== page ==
An estimated 8 million people have applied for Canada’s emergency relief benefit, and many of them have lost access to benefit plans to pay for their prescription drugs. According to the Globe and Mail, many workers automatically lost their workplace medical coverage the day their job ended, while others will lose their benefits a month after being laid off.
In March, MPs unanimously passed a motion to move forward with national pharmacare. They called on the government to implement the recommendations of the Advisory Council on National Pharmacare and begin negotiations with provinces to make a national pharmacare program a reality. Right now, provinces offer a patchwork of coverage for drug benefits. According to the Canadian Health Coalition, it is nowhere near what people need and often comes with costly deductibles and copays.
Universal pharmacare is even more urgent during this COVID-19 pandemic as people lose jobs with employer-paid benefit plans.
Pharmacare urgent now
According to a recent Angus Reid survey, 44 per cent of Canadian households say they have lost work or experienced layoffs due to the pandemic. It isn’t clear how many of these workers have also lost access to benefits that include prescription medications, but it is fair to expect a good number of them have – and many wouldn’t have had benefits to begin with.
Laid off workers that have a chronic disease such as Crohn’s, diabetes, asthma, heart disease or any condition that requires regular medication would see their additional now out-of-pocket costs soar. They may not be able to purchase a supply of medications if they need to self-isolate.
Pharmacies have also been told to only fill prescriptions one month at a time in order to avoid shortages. This means people have additional co-payments and dispensing fees to pay as they fill their prescriptions more often. This added expense is difficult for those on fixed or reduced budgets.
Last year, Dr. Eric Hoskins delivered a federal government-commissioned report calling for a single-payer national pharmacare program.
He says the coronavirus has exposed the need for universal pharmacare.
“It has really underlined, or exposed even more, the vulnerability of Canadians and the challenges that they face to access prescribed medicines,” Dr. Hoskins said. “There’s an opportunity to respond now in a way which will protect access for these individuals and their families and also move us one step closer toward pharmacare.”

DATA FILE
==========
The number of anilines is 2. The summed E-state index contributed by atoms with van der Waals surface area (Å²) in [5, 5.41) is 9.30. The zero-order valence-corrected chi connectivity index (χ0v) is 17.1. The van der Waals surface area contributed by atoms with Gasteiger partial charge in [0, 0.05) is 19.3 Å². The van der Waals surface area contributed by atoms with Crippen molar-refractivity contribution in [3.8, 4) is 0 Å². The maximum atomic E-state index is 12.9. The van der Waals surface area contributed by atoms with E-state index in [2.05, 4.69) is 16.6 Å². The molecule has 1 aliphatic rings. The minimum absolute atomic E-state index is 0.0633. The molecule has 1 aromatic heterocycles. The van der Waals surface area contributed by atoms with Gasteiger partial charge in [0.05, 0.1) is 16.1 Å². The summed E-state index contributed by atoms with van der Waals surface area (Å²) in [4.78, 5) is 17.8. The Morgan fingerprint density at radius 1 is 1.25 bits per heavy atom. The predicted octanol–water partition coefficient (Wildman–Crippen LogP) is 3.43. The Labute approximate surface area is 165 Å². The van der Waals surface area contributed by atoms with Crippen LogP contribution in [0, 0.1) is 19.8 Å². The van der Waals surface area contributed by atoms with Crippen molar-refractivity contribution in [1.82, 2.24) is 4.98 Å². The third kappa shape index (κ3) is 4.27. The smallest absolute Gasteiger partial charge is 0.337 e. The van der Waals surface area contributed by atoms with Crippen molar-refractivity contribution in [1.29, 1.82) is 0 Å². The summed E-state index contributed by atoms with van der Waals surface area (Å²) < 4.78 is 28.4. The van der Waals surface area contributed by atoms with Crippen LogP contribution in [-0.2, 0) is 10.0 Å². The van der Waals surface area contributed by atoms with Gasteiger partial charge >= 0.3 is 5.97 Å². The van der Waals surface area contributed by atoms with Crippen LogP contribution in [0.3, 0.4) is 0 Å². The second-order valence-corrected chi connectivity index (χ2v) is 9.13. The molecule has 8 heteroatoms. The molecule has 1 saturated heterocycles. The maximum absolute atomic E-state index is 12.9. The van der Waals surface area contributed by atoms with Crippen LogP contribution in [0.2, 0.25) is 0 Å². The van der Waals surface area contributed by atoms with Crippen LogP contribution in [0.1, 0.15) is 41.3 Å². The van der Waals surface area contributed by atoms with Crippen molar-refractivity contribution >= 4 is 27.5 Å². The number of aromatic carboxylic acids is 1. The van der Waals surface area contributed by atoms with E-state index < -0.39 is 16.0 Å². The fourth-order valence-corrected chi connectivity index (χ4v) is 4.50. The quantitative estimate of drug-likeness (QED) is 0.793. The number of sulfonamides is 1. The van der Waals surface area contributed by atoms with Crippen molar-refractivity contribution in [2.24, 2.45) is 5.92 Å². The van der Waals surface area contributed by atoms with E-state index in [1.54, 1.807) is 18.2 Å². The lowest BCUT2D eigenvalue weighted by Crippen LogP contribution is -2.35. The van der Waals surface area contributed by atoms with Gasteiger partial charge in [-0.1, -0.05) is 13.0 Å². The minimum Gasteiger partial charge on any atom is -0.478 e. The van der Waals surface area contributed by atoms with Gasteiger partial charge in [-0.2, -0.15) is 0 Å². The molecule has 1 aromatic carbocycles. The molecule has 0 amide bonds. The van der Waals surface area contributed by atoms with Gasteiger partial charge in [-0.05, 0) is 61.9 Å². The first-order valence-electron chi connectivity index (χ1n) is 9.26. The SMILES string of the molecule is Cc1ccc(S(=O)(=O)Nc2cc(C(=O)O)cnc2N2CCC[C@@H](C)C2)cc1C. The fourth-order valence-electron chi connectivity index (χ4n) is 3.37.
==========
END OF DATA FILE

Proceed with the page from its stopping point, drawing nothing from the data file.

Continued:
High drug prices
According to the federal government, “Canada’s drug prices are now the third highest among the Organization for Economic Co-operation and Development (OECD) countries – that is about 25% above the OECD median.”
When people can’t afford their medication, they can suffer acute health issues that take them to the emergency room. But right now, in the middle of the pandemic, hospitals are at the front line of fighting COVID-19 and going there would increase exposure to the virus.
The Council of Canadians has joined with labour and other civil society groups to call for access to medications without a barrier of cost. Canada is the only country in the world with a publicly funded health care system that does not include prescription medications. Even before the COVID-19 crisis, one in four Canadians couldn’t afford the drugs they need to stay healthy.
“The COVID-19 pandemic reminds us how critical it is to ensure that everyone has equitable access to life-saving medications,” said Melanie Benard, National Director of Policy and Advocacy of the Canadian Health Coalition. “At times like these, patients who can’t afford their medication are at increased risk of health complications. People are suffering needlessly without adequate drug coverage. That’s unacceptable.”
More people are vulnerable
Decades of cuts, privatization and putting corporate profits ahead of all else is now revealing how so many people are left vulnerable during this pandemic – without savings, without safe working conditions and sick days, without clean water, without housing, and without the ability to get the health care they need.
Health care isn’t truly universal without pharmacare. It was a gap in our national health care program that has been left unfilled since medicare was established in 1968. Over the ensuing decades as large multi-national pharmaceutical corporations gained power and influence, our ability to fill this gap began to feel more and more impossible. Trade agreements have made it worse, entrenching corporate rights for pharmaceutical companies to hold longer patent agreements that keep cost-effective drug options off the market for longer periods of time.
Multi-national drug and insurance companies were already lining up to stop a public pharmacare plan before the COVID-19 pandemic hit. COVID-19 has shown us more clearly the flaws and gaps in our existing health care system. Everyone has a right to health care. It’s time for national pharmacare based on the principles our public health care system is built on and it’s urgent that we do it now.